I hate winter.
I live in Michigan, which is probably one of the worst states to live in if you hate the cold and snow like me. Winter starts in November, and it doesn’t end until late March. I hate trudging through snow to take my dog out, driving on icy roads, and putting on a million layers just to walk to my mailbox.
Like most of the United States in the past few weeks, Michigan has been covered in snow. For people in Texas and other southern states, the snow was absolutely detrimental, causing people to lose power for days.
We’re deep in the throes of winter — the end isn’t quite in sight yet, and the temperatures won’t rise above freezing any time soon. And I’m tired.
If you’re like me and are sick of waking up every day to a barren, snowy landscape, here are a few ways we can find joy in winter, thanks to some words from Scripture! (The Bible actually talks a lot about snow, despite the fact that we always think the Bible takes place in a hot desert. But in winter, snow often falls on the central highlands, including Jerusalem, and stays on the summit of Mount Hermon from winter into spring.)
The Forgiveness of Sins
One of the most common references to snow in the Bible is in relation to the forgiveness of sins. After David committed adultery with Bathsheba and the prophet Nathan confronted him with his sin, David wrote Psalm 51. Much of our liturgy’s confession and absolution is based on this psalm!
“Purge me with hyssop, and I shall be clean;
wash me, and I shall be whiter than snow.” (Psalm 51:7)
And the prophet Isaiah similarly compares our sins to the color scarlet, and our forgiven sins to the whiteness of snow:
“Come now, let us reason together, says the Lord:
though your sins are like scarlet,
they shall be as white as snow;
though they are red like crimson,
they shall become like wool.” (Isaiah 1:18)
How fitting that we’re in the season of Lent and talking about these verses! As you weather the winter storms and journey through the season of Lent, remember that your sins are completely forgiven by the blood of Jesus — they are white as snow.
In the Book of Job, young Elihu acknowledges that God causes the snow: “For to the snow he says, ‘Fall on the earth,’ likewise to the downpour, his mighty downpour” (Job 37:6).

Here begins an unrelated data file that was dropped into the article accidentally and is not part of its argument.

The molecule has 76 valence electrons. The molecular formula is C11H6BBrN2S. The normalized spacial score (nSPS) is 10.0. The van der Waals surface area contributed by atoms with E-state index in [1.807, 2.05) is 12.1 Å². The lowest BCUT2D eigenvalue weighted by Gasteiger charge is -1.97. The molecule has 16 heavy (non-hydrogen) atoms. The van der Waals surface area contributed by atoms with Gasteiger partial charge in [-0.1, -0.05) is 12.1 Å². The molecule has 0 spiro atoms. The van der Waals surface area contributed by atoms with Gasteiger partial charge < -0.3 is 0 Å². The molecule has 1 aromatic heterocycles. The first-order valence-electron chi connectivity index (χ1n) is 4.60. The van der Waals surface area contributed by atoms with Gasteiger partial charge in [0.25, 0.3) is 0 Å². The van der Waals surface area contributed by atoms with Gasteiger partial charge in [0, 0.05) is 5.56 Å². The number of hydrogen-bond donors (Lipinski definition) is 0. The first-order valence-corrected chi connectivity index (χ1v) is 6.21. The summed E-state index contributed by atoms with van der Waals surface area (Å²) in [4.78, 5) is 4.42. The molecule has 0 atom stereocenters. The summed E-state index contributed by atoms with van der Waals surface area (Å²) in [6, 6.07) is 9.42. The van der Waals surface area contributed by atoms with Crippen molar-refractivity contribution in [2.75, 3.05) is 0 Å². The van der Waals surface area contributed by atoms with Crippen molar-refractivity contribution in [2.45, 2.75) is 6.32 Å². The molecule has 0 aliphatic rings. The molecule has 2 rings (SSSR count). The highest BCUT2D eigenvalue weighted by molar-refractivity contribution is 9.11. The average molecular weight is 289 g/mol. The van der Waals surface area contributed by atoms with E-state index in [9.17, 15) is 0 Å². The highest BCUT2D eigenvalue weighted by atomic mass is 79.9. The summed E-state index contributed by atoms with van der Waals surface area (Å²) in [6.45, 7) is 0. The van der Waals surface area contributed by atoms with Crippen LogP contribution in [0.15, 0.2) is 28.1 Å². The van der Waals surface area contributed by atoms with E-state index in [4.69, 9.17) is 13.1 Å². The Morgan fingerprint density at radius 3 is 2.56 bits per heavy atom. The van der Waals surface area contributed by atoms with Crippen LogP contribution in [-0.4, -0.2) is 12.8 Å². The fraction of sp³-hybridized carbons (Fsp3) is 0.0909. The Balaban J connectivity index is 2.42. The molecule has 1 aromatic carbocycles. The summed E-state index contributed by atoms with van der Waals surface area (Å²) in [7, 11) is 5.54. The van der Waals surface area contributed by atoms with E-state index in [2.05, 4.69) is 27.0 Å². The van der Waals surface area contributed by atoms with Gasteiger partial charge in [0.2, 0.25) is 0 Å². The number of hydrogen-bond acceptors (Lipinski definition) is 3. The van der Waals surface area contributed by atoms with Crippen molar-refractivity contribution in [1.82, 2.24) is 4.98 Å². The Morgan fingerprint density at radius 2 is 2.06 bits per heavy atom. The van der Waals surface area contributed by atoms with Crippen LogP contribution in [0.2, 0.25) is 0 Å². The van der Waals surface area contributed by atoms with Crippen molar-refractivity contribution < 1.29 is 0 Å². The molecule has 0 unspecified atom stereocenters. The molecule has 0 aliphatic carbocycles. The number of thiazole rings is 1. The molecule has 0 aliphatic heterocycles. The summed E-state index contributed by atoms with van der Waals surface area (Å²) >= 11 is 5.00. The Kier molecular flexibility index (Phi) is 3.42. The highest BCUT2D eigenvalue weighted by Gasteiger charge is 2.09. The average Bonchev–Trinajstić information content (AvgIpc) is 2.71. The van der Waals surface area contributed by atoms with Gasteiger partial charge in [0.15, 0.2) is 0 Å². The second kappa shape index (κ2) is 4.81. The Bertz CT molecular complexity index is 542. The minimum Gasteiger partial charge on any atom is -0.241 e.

When the Israelites were in the desert after being delivered from the Egyptians, God provided them food in the form of manna, which is described as “a fine, flake-like thing, fine as frost on the ground” (Exodus 16:14). Six days a week, manna was on the ground in the morning to sustain the people for that day.
Whether we are thinking of God commanding the snow to fall or providing food for His people, God’s providence is made clear in the image of snow. Even in the midst of long winters, snowstorms, and power outages, God is faithful. He provides for His people in a variety of ways and through a variety of means.
God’s Active Word and Fulfilled Promises
It seems like all I do in winter is wait for summer. Nothing happens in the winter (I don’t ice fish), so I spend this entire season dreaming of sunshine and warmth. Winter is traditionally a time of inactivity — no sowing or harvesting plants, and short days and frigid temperatures that prevent some forms of physical activity.
Even if we feel inactive in winter, God’s Word is active no matter the season. The prophet Isaiah writes:
“For as the rain and the snow come down from heaven
and do not return there but water the earth,
making it bring forth and sprout,
giving seed to the sower and bread to the eater,
so shall my word be that goes out from my mouth;
it shall not return to me empty,
but it shall accomplish that which I purpose,
and shall succeed in the thing for which I sent it.” (Isaiah 55:10–11)
As the writer of Hebrews says, “the word of God is living and active” (Hebrews 4:12), and it will always accomplish its purpose — to make God known. God’s Word will always do what it says, and we can hold God to the promises that He makes in Scripture.
The Second Coming of Jesus
Daniel’s prophecy of the second coming of Jesus says, “his clothing was white as snow, and the hair of his head like pure wool” (Daniel 7:9). Likewise, John’s description of Jesus in Revelation is that “the hairs of his head were white like wool, like snow. His eyes were like a flame of fire” (Revelation 1:14).
We don’t know when Jesus will return, but we can certainly look forward to that day, when we will see Jesus face to face, and live in His presence forever. We will likewise be made white as snow, as we will be perfected in the image of Jesus.
Join us for a conversation with Dr. Kim Marxhausen on how God helps us and others through the winter blues.